7.      Position the lamp over the ocean. Turn on the lamp. CAUTION: THE LAMP WILL GET HOT. DO NOT TOUCH THE BULB OR SHADE. ***Have students return to their seats for the next activity for changes to occur.***

5)      Students will be presented with water cycle poster to fill in the blank. (Water cycle image can be obtained from Resources section below and be made into a transparency for an overhead or pasted into a PowerPoint slide to present to the whole class.**(Use sticky tac in case you want to take the words down without ripping the paper)**

6)      Students will volunteer to post the different pictures and words where they belong on the poster to create an accurate water cycle.   (Words may vary depending on this knowledge but can include: precipitation, condensation, infiltration, groundwater, surface run-off, evaporation, sublimation, transpiration) (Pictures would include a sun, clouds, vapors, rain/snow, and river if they aren’t already on the poster).  

7)      Have students return to observe the container carefully and note any changes that they see. It might help to add a little smoke to the aquarium to help them see the circulation. (A few matches lit, then blown out and quickly dropped into the box will work).

Observations and Questions

Observation Questions


1. Which part of the activity simulated evaporation?

Evaporation was simulated as the 'ocean' was heated by the lamp.

2. Which part simulated condensation?

Condensation occurred as the water vapor from the ocean cooled on the lid of the shoe box near the petri dish of ice.

3. Which part simulated precipitation?

The drops of water falling from the lid of the shoe box simulated precipitation.

4. What is the energy source and what does it represent?

The energy source was the lamp, which represented the sun.

5. What elements of the water cycle are not represented?

Transpiration, infiltration, sublimation, and percolation were not represented.

6. How could we demonstrate transpiration in this activity?

We could demonstrate transpiration by adding live plants to the shoe box.

7. Would condensation occur in the box without the ice? Why or why not?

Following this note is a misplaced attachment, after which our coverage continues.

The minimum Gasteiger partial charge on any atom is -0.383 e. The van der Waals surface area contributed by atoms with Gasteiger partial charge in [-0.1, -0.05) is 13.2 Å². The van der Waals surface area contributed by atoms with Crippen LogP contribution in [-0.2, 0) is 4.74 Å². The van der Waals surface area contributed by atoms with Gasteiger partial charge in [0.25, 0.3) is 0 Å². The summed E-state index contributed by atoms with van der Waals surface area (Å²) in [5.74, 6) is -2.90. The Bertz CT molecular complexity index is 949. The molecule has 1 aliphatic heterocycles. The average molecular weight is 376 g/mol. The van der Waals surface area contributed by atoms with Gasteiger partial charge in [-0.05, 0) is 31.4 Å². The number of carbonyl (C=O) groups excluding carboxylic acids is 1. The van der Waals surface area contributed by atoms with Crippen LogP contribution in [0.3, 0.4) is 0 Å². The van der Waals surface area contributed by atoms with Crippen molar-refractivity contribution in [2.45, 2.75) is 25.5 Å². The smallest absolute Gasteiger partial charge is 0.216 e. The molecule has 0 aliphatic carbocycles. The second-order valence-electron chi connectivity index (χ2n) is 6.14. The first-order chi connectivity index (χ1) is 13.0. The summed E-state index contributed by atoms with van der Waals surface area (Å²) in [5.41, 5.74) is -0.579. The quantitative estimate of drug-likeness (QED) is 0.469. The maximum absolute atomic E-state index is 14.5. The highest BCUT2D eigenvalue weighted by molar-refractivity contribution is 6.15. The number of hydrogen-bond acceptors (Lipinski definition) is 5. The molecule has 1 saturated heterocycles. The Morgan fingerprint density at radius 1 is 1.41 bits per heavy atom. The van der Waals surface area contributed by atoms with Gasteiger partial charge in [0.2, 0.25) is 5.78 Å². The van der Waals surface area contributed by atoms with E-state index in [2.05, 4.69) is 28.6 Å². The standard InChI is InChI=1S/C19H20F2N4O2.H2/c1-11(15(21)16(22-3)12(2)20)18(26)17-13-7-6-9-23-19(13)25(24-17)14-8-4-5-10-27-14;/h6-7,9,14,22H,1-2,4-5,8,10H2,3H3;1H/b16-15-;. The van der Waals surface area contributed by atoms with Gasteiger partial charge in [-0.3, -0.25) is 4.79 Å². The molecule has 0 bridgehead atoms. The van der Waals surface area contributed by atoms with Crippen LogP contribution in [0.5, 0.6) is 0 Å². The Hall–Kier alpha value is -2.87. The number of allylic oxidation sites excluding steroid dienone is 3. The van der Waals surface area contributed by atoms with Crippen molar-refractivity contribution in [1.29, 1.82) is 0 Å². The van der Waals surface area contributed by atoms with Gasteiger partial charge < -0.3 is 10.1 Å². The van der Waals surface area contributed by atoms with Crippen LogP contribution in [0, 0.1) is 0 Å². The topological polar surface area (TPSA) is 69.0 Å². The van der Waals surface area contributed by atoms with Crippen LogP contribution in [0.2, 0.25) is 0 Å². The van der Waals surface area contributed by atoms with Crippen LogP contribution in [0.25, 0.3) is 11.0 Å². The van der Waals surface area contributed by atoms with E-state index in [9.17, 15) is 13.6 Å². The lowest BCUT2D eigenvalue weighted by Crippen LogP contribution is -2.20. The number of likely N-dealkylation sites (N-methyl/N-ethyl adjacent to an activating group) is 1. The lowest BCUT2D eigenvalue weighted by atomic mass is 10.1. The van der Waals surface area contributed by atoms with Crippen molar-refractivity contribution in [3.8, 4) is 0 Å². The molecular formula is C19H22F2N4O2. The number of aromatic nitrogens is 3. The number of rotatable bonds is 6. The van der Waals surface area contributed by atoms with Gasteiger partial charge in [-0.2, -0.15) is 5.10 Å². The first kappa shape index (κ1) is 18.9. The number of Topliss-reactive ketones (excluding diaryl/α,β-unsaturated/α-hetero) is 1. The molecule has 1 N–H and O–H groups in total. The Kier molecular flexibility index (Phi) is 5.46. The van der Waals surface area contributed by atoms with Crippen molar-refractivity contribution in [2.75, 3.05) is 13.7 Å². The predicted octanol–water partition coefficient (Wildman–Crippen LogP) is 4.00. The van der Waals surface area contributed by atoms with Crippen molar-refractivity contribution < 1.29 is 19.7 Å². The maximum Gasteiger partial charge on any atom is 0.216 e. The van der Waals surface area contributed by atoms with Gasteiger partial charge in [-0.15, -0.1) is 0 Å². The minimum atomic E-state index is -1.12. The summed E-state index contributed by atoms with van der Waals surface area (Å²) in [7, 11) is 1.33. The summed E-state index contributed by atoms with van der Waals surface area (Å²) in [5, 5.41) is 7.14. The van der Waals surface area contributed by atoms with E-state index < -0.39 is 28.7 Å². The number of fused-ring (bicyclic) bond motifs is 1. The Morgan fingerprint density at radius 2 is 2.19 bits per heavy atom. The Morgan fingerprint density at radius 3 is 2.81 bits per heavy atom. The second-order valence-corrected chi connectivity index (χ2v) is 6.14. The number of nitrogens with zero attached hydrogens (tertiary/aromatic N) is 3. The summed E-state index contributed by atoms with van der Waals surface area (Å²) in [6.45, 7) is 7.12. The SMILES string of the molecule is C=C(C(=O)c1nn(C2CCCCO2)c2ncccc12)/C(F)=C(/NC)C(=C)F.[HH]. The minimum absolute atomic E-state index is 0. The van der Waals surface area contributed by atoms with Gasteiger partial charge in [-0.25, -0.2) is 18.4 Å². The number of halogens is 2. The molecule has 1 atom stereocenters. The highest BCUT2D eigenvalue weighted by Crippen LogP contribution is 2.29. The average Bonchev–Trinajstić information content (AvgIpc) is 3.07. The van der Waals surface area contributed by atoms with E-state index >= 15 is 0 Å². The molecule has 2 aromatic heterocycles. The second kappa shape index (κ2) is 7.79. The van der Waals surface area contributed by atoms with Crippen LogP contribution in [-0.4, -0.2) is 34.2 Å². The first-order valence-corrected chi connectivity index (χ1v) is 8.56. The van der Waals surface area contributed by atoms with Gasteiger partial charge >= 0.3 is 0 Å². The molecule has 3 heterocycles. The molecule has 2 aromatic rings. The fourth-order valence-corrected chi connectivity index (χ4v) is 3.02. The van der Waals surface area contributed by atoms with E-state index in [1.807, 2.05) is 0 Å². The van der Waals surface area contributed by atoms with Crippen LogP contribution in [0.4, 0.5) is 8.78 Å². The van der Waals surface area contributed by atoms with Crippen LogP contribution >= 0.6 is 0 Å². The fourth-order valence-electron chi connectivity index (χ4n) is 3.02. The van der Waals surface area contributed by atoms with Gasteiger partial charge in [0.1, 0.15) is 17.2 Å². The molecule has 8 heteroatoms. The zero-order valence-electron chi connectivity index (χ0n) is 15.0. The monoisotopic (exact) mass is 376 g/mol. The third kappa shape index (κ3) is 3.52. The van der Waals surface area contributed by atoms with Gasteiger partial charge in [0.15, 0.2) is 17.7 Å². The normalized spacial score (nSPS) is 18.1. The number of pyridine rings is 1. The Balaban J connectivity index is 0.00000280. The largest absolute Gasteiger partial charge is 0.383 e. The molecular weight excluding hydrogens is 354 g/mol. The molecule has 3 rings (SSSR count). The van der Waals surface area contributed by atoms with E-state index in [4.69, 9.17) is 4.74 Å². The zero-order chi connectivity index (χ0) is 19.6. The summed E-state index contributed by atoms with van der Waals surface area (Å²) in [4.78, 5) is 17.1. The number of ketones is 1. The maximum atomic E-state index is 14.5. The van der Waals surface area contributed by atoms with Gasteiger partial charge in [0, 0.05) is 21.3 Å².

Condensation might occur over the mountains but not as quickly. The ice provided a greater temperature difference, forcing the vapor to condense.

8. After observing this activity, explain why water is considered a renewable resource.

Water is continually recycled through the various parts of the water cycle.

9. The system you observed/constructed is a model of the way the actual water cycle works. Why might scientists use a model like this in their research into the water cycle in the real world? Can you think of any reason that using such models might be a problem?

 To understand on a small scale events that happen at a larger scale that's much harder to observe

To help predict what might be happening in the real world

The models might not have enough detail to behave the way the real world does

Ground water isn't included in models.  Nor are plants.  As a result the real world won't behave exactly like the model


Have students answer some or all of the questions (above) in lab notebooks or in small group discussion.


Students will receive a hand out of the blank water cycle in which they will fill out the designated blanks with the key terms and hand in for evaluation.

Extension Options

Students will play the water cycle game

Observe a raindrop: Interactive Website

Matching Game: How Much Water?

Properties of water (molecules) to view

Where do rainy days come from? A collection of water cycle learning activity ideas:




bullet The average American uses about 100 gallons of water a day.
bullet75 % of the earth is covered with water.
bullet97 % of earth’s water is in the oceans. Only 3 % of the earth’s water can be used as drinking water. 75 % of the world’s fresh water is frozen in the polar ice caps.